Similar processes are unfolding in a number of other Central Asian countries, including Kyrgyzstan, where a presidential election is scheduled to take place in 2017. With the election date approaching, tensions are running high between the government and the opposition, forcing the authorities to adjust their domestic policy priorities. At the same time, the social and economic situation in the country is dire, with growing unemployment, poverty, and pervasive corruption, all of which fuel religious extremism.
Responding to these developments, Central Asian elites have to refocus on security issues, while relegating modernization plans to the background. These countries face two main dilemmas when it comes to responding to new threats: should they take swift and resolute action right now or try to understand the factors behind radicalization so as to devise a flexible strategy for neutralizing them? Of course, the geopolitical context also matters with tension and conflicts escalating across the world and the growing threat of terrorism. Against this backdrop, the two priorities of security and modernization run counter to each other. In other words, the paradigms or agendas of modernization and security are in conflict, and Central Asian countries face something of a moment of truth in terms of setting their long-term priorities.
In Kazakhstan, there was a risk that after the summer terrorist attacks the security agenda would supplant modernization efforts, with the government focusing on responding to the new threats of radicalism and terrorism, while showing little appetite for implementing reforms it had announced earlier. There was a risk that the government would proclaim some kind of war on terror, and would mobilize internal and foreign policy resources to this end. It seemed that these fears were starting to be realized when the government unveiled a package of measures to combat terrorism. These measures included new migration rules and harsher punishment for terrorist and extremist activity. Responding to these measures, advocacy groups accused the government of using terrorism and extremism as a pretext for a broader crackdown. In other words, there was a risk that the national development strategy paradigm would change. However, this shift away from a modernization agenda did not materialize in Kazakhstan.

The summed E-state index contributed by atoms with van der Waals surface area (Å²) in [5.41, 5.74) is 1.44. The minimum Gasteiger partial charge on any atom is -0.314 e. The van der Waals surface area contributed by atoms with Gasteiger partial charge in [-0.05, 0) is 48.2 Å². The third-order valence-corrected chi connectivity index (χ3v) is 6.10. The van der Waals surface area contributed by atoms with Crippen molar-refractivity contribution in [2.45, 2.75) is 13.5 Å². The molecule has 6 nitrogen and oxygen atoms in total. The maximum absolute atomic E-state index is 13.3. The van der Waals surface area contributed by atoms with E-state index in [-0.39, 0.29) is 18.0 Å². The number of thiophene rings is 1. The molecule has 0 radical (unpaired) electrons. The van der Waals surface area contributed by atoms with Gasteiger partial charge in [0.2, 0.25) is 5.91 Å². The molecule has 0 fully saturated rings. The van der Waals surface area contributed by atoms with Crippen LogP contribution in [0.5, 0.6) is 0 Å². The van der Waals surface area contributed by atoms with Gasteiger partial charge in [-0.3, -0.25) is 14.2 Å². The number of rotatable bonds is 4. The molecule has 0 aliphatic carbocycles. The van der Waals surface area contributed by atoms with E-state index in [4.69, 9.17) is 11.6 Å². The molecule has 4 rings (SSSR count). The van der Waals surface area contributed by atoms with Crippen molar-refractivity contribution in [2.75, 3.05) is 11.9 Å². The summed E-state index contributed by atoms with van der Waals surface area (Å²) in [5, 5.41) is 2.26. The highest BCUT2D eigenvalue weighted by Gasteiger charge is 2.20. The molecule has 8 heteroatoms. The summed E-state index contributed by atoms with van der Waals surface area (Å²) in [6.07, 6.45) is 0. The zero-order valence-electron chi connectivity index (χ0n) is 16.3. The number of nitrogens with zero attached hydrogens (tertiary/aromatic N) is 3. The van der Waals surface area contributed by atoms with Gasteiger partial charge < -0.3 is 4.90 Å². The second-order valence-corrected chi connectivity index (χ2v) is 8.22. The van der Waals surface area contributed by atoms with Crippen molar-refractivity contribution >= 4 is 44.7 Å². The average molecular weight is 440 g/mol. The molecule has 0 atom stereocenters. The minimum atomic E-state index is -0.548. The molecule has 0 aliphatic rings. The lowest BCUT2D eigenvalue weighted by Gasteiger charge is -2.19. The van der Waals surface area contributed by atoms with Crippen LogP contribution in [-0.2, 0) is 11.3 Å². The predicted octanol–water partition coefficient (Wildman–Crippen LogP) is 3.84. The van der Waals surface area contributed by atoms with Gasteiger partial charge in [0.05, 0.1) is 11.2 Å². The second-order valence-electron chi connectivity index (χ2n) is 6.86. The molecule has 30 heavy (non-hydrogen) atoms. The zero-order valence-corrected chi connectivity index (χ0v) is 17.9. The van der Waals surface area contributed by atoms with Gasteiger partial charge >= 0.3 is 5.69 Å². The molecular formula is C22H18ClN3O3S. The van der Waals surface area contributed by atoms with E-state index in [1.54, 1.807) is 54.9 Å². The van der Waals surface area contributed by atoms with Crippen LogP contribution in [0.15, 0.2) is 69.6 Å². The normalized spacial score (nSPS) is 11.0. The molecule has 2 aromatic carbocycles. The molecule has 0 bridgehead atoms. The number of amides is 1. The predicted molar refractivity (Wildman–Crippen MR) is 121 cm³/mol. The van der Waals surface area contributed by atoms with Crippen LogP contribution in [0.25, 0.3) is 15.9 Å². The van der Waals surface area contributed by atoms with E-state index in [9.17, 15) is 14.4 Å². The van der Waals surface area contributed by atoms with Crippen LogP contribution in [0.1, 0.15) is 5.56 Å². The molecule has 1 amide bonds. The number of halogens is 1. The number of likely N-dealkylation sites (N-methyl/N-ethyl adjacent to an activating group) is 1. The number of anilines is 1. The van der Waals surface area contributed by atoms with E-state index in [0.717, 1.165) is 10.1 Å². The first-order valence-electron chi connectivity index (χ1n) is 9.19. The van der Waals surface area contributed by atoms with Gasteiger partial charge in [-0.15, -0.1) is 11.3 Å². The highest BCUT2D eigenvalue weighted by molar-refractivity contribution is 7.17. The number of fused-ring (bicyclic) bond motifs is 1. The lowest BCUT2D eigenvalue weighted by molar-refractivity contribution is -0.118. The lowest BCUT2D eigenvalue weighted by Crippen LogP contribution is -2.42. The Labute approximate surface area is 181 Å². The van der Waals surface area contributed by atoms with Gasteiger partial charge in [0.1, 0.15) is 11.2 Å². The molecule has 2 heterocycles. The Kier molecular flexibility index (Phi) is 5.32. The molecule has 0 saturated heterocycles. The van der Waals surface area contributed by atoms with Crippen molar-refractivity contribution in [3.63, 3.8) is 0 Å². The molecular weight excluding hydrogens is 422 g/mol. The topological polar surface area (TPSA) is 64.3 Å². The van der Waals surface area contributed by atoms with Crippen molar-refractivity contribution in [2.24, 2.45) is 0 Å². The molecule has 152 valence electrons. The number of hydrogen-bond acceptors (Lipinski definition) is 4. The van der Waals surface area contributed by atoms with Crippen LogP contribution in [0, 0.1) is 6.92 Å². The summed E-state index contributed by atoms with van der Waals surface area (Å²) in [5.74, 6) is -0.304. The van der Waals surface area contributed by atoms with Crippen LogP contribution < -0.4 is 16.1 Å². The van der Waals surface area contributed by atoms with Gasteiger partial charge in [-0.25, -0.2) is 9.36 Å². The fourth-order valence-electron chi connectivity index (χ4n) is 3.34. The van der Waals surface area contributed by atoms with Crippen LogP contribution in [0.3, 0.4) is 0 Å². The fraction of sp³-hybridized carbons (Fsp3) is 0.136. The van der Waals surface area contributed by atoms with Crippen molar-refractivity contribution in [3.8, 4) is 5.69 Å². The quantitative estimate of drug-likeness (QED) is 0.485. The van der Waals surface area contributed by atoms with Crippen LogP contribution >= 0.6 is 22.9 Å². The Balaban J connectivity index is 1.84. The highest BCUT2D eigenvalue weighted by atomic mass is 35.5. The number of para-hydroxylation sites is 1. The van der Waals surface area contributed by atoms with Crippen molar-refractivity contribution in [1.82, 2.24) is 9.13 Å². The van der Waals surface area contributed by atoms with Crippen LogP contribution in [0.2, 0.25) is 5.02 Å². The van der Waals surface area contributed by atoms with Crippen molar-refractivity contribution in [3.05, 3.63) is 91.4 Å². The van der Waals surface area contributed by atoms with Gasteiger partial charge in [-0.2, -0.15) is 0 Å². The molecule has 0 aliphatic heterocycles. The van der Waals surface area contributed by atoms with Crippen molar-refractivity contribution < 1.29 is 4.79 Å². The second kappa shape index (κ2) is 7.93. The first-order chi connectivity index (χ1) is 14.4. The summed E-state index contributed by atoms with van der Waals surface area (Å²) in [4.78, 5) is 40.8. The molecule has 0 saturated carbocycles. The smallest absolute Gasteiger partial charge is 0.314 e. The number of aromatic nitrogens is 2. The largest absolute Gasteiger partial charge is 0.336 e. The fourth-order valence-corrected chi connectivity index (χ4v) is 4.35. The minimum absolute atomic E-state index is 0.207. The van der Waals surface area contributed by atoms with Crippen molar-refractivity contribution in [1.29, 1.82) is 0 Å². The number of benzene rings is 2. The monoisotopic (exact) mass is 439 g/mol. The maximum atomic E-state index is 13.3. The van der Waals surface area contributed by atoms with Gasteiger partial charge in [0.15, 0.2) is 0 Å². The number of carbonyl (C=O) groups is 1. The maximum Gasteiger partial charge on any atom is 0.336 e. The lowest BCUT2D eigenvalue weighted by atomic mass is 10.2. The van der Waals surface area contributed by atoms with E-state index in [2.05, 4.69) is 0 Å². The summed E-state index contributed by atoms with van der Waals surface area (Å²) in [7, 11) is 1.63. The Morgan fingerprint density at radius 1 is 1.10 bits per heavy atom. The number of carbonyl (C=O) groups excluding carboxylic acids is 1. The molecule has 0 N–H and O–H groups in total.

In fact, an analysis of the causes and factors of radicalization (protest movements and other aspects) conducted by Kazakh authorities showed that many issues were attributable to deficient communication and a lack of flexibility in government policy. This understanding paved the way to certain adjustments. For example, ministries and the government in general now hold public hearings on state programs and use new communication tools for soliciting feedback. The parliament has also adopted new regulations and now invites community and opinion leaders, civil society activists, experts and representatives of international and other organizations to contribute to working groups or committees, so as to ensure that the laws it adopts are subject to public oversight. New bodies were created to promote dialogue, including the Ministry for Religious and Civil Society Affairs. Communication policy was also improved with new approaches. Most importantly, the government has come to understand that instead of giving up on modernization plans and programs, a system-wide effort is needed to implement them. It is for this reason that tactical adjustments were made to these plans. For instance, some reforms were delayed in order to thoroughly evaluate them and identify vulnerabilities. At the same time, other reforms are moving forward as planned. In other words, Kazakhstan remains committed to ushering in this new stage of modernization. The new leadership of Uzbekistan has also set new modernization goals.
However, not all countries in the region have a strategy of this kind. Some national governments are still guided by opportunism, which creates uncertainty in Central Asian politics.
Yerlan Karin is Director of the Kazakhstan Institute for Strategic Studies under the President of the Republic of Kazakhstan.